APE 2009

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Isotope Award 2009 from Sarah Morean on Vimeo.

I’ve often thought of independent comics as the great social equalizer. By this I mean that no indie cartoonist or fan walking alone into a room full of similar stock should be able to leave without a friend. My estimation of indie comics, it seems, was too naive. See, until last weekend, I’d never been further west than Denver. The indie shows I’d seen were packed with internet acquaintances, kind artists recalling my fan letters, and other Midwesterners. In other words, people that I already knew. I’d been biased, for sure.

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Nine Gallons #1 by Susie Cagle

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Nine Gallons #1
by Susie Cagle
Self-published

ninegallons1I did some light internet stalking of Susie Cagle while trying to find her website at a time when her book was not in hand, and learned unexpectedly that her father was once a toy inventor. This news has nothing to do with her excellent new mini-comic Nine Gallons #1, but it’s fascinating nonetheless and obviously something you should know. I mean, look at this genius “bath soup” invention Ms. Cagle is modeling. Who knew then that years later, when she grew up and moved to San Francisco, she would devote thankless hours to making real, edible kinds of soup as a member of Food Not Bombs? It’s a remarkable coincidence – and certainly the best segue I could hope for leading into this review.

Nine Gallons #1 is a slice-of-life style book that chronicles some of Cagle’s most memorable experiences with Food Not Bombs – the loosely-knit international collective of anti-war pro-soup activists.

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The Bridge Project Volume One Ed. by Matt Leunig

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The Bridge Project Volume One
Ed. by Matt Leunig
Scraped Knee

bridgeprojectIt’s only natural for a cartoonist living in the middle of the country to glamorize life on the west or east coast of the U.S.  There, you’d always find someone to drink and draw with who could help you fix your bike or navigate public transportation.  Sounds great.

The Bridge Project, edited by Matt Leunig, is an anthology focused on west coast cartoonists.  Particularly, it demystifies a little about the dreams and lifestyles of 23 of cartoonists living in Portland, OR, and California’s San Francisco Bay Area.  I believe the core audience for this material is made up of the following people: those considering a move to these areas, and those current inhabitants who would like to contribute to volume two.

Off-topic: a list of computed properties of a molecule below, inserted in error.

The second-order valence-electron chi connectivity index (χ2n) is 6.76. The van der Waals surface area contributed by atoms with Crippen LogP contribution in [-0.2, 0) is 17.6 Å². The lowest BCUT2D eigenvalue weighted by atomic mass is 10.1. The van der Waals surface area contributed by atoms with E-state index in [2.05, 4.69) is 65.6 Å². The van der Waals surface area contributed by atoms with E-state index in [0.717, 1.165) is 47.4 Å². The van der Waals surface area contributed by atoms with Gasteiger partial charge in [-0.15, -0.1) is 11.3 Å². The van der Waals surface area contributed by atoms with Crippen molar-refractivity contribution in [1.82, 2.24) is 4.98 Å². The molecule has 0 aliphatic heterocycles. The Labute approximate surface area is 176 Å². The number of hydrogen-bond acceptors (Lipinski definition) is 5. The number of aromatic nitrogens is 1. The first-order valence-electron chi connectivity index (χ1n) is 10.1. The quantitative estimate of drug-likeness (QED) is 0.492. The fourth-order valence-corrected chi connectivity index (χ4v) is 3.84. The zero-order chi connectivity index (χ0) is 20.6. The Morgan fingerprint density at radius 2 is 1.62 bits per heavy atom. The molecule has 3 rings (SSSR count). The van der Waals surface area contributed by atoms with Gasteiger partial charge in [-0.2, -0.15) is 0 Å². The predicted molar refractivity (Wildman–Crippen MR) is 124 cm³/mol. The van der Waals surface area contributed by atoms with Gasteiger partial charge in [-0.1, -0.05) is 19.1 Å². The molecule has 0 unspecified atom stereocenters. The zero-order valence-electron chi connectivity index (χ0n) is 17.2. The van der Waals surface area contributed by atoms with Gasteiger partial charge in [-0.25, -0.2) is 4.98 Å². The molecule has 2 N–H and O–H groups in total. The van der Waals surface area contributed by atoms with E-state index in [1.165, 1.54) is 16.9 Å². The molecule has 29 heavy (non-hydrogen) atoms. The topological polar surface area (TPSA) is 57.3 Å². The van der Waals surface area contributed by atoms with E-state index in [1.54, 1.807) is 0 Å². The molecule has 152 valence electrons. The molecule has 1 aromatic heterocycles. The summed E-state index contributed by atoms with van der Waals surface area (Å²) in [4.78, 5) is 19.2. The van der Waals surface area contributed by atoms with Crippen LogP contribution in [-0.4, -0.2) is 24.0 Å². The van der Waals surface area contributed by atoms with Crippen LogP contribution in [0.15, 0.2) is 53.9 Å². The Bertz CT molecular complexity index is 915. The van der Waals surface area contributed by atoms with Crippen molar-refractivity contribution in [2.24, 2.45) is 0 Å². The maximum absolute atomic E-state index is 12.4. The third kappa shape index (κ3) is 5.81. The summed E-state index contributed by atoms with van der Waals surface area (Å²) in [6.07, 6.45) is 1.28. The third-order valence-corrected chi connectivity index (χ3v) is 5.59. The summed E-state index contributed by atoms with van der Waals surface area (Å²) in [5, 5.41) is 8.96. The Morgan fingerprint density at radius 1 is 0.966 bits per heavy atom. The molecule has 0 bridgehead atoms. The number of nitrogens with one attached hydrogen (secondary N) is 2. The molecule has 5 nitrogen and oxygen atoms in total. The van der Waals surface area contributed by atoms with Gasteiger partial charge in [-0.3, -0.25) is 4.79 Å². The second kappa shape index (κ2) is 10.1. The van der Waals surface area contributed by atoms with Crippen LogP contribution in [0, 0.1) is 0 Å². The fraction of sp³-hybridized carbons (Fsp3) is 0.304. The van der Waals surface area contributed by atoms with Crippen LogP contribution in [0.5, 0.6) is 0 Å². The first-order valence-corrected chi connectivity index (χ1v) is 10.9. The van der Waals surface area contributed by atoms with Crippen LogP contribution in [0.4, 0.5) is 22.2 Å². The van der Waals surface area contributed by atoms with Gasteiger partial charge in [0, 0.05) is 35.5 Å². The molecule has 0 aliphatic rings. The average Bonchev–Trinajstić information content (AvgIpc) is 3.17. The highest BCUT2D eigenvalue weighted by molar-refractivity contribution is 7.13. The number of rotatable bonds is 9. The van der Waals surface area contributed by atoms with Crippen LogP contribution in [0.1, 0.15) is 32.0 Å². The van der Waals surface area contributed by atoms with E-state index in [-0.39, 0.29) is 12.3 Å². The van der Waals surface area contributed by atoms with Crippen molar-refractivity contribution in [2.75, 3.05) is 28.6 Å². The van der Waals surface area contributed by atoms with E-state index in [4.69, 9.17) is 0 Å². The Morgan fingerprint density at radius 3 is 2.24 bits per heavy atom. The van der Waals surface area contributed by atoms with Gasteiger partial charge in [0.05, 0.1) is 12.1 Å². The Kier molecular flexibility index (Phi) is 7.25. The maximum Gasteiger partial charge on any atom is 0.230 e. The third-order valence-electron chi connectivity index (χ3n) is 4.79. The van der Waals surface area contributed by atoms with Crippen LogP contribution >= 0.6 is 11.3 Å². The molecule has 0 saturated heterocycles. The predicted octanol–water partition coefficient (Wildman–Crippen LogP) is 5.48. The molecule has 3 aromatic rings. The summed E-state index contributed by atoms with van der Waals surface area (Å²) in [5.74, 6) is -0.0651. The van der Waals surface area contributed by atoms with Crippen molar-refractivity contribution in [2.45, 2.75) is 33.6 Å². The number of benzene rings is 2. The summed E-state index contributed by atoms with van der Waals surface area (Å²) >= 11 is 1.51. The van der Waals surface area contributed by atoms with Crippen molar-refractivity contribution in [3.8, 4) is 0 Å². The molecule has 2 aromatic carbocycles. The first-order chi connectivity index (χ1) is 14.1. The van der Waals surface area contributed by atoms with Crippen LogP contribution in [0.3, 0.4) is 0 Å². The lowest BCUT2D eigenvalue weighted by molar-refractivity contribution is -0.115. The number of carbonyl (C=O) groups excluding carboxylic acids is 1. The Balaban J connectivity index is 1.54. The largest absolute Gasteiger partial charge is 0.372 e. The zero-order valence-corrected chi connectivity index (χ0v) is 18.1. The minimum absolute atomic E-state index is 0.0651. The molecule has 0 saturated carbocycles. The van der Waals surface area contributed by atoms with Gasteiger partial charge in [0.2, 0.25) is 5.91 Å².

A team was assembled for each of the book’s 13 stories including one cartoonist from each region (so two artists on one story ideally), and the problem lay in how those collaborators would complete their contribution.  The result is an interesting display of temperament and cooperation from creative-types in two cities who are more accustommed to doing things solo AKA DIY.

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Comic Shop Focus: Needles and Pens, San Francisco, CA

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“I’m the needles half,” answers Breezy Culbertson, the shop’s pigtailed co-owner, seated behind the counter nestled in the back right-hand corner of her store. “The sewing needles half.” The pens half, she explains, is Andrew Scott, a former Maximum RocknRoll coordinator and editor of the long-running zine, sobstory.   Together the duo opened the quasi-eponymous Needles and Pens a few blocks from this spot, a half-dozen years ago.

“The old store was tiny. It was the size of a one-car garage,” explains Culbertson. “San Francisco is so expensive, it was the only place we could afford.” Needles and Pens opened up in 2002 on 14th and Guerrero, in storefront that had formerly been home to San Francisco’s Black and Blue tattoo parlor, a small but cozy location that shared the block with a handful of kindred commercial spirits. “It was off the beaten path, too, but it was fun, because there was a record shop and a print shop and a gallery and a bike shop,” says Culbertson. “We used to have events together and it was like a mini-block party. It was fun. But then they moved on.”

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